In the aftermath of President Barack Obama’s transgender directive to schools, Christian K-12 schools are preparing for how the ruling could affect them.
In response to the president’s order that public schools allow students to use the restrooms and changing facilities that correspond to their gender identities, Christian Schools International (CSI) and Association of Christian Schools International (ACSI) issued gender policy guidelines to their Christian school members.
Tom Cathey, ACSI’s director for legal/legislative issues, and Jeff Blamer, CSI’s vice president of member affairs, do not expect the policies to cause families to leave public schools for Christian schools in large numbers. Both organizations encouraged schools to review and clarify their mission statements and policies to include the definition of marriage, the roles of men and women, and biological identity.
A May 13 letter from the Obama administration said public schools that don’t comply with the transgender directive will lose federal education funding.
The federal directive came amid dueling lawsuits between North Carolina and the Justice Department over a state law that protects businesses that base access to restrooms and locker rooms on biology, rather than gender identity.
The transgender directive will most likely immediately affect Christian schools participating in state sports competitions as public schools adopt new transgender policies or other policies related to LGBT students.
This is not a new development in some states. Before the beginning of the 2015-2016 academic year, the state athletic associations in Minnesota, South Dakota, and Florida created guidelines allowing students to self-identify their gender and then participate in the sports of that gender.
Cathey said ACSI helped Christian schools in those states obtain religious exemptions from state athletic rules. He is hopeful Christian schools across the country now facing this same issue will also receive religious exemptions. Both CSI and ACSI believe schools can find ways to accommodate transgender students.
“Christian schools should consider reasonable accommodations for individual privacy,” Blamer wrote in a CSI memo. “Designations of private, unisex restrooms and private changing areas are reasonable accommodations within understandable limits of the space available in current buildings.”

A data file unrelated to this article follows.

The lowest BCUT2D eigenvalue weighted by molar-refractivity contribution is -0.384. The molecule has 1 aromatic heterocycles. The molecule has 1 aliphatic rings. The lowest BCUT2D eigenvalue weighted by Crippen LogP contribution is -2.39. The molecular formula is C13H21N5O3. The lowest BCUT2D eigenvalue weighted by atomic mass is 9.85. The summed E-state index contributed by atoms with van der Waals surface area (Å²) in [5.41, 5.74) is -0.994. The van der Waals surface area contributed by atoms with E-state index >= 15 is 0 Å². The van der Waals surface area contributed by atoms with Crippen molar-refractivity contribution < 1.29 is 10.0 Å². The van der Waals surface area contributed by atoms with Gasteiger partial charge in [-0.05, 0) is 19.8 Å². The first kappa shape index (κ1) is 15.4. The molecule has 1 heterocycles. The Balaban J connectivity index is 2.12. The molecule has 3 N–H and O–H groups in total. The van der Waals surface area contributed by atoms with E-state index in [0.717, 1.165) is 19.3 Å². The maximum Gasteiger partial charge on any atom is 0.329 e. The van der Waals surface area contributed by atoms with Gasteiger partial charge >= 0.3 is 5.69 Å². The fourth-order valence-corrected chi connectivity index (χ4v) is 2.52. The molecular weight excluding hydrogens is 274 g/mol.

The transgender directive could also affect the federal education funding some Christian schools receive for specific programs. Both ACSI and CSI do not believe funding cuts will occur in the near future, however.
In Prinsburg, Minn., Central Minnesota Christian School, a CSI member, receives federal funds for its hot lunch and Title I programs. Superintendent Pete Van Der Puy said nothing has happened yet, but the school might have to prepare to lose federal funding to stand on its religious beliefs about gender.
If that is the case, Van Der Puy said the school’s community would supplement the lost funding.
“I think our community would come through because we stood by our principles,” he said.
Terry Campbell, superintendent of Lakeland Christian Academy in Lewisville, Texas, worries about the possibility of his school losing its secular academic accreditation. The school is dually accredited through ACSI and AdvancED, a national accreditation organization.
Campbell wonders what will happen to his school’s accreditation if the federal government pressures organizations like AdvancED to accredit only schools in compliance with the new interpretation of Title IX.
Cathey expressed similar concern, but said because of the growing number of homeschoolers in the country, colleges have made the types of credits they accept more flexible.
At this point, Campbell and Van Der Puy also have not seen an increase in their schools’ enrollment for next year due to the transgender directive.
Blamer and Cathey both said their organizations do not mandate what policies their member schools adopt, but simply provide policy guidance.
“We don’t have control or power over our schools,” Cathey said.
The only problem ACSI would have with their member schools’ policies, Cathey said, would be if they hired staff whose sexual orientation or behavior did not comply with ACSI’s statement of faith. Cathey said ACSI’s Christian schools would not lose their ACSI membership if they accommodated transgender students in accordance with the transgender directive.
Faith-based colleges in California may lose their religious liberty
A California Senate bill (1146) working through the legislature seeks to narrow a religious exemption in California only to those institutions of higher learning that prepare students for pastoral ministry.
This functionally eliminates the religious liberty for students of all California faith-based colleges and universities who integrate spiritual life with the entire campus educational experience.
Faith-based institutions in California would no longer be able,
• to require a profession of faith of their students …
• to integrate faith throughout the teaching curriculum …
• to require chapel attendance for students, an integral part of the learning experience at faith-based universities …
• to require core units of Bible courses, nor offer students spiritual direction or pastoral care, according to a press release from Biola University.
As many as 42 faith-based institutions of higher education in California could be impacted.
The bill has passed the Appropriations Committee and the California Senate. It is now waiting to make its way through the Assembly for a full vote which may come by the end of June.
Opponents of the bill are suggesting that constituents call or email their legislators. The are also encouraging for Californians to express their concerns on social media using the hashtag #SB1146.
— by Sarah Wedel and CNJ staff